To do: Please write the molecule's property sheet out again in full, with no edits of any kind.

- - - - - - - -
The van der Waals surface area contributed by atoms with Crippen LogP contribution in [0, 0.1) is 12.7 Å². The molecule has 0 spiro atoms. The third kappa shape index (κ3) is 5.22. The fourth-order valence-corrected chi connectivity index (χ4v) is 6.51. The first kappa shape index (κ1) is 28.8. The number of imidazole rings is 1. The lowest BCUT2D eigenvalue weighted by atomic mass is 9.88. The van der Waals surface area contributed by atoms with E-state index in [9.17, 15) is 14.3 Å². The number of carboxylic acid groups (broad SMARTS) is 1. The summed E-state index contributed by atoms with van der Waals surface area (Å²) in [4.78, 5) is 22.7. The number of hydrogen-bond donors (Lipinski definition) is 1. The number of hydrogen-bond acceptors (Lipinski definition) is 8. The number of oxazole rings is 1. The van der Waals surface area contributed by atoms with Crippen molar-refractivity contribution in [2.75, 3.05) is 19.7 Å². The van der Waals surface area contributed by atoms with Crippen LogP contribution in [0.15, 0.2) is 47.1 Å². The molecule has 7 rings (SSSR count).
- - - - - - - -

The van der Waals surface area contributed by atoms with Crippen LogP contribution in [0, 0.1) is 12.7 Å². The molecule has 0 spiro atoms. The third kappa shape index (κ3) is 5.22. The fourth-order valence-corrected chi connectivity index (χ4v) is 6.51. The first kappa shape index (κ1) is 28.8. The number of imidazole rings is 1. The lowest BCUT2D eigenvalue weighted by atomic mass is 9.88. The van der Waals surface area contributed by atoms with E-state index in [9.17, 15) is 14.3 Å². The number of carboxylic acid groups (broad SMARTS) is 1. The summed E-state index contributed by atoms with van der Waals surface area (Å²) in [4.78, 5) is 22.7. The number of hydrogen-bond donors (Lipinski definition) is 1. The number of hydrogen-bond acceptors (Lipinski definition) is 8. The number of oxazole rings is 1. The van der Waals surface area contributed by atoms with Crippen molar-refractivity contribution in [2.75, 3.05) is 19.7 Å². The van der Waals surface area contributed by atoms with Crippen LogP contribution in [0.15, 0.2) is 47.1 Å². The molecule has 7 rings (SSSR count).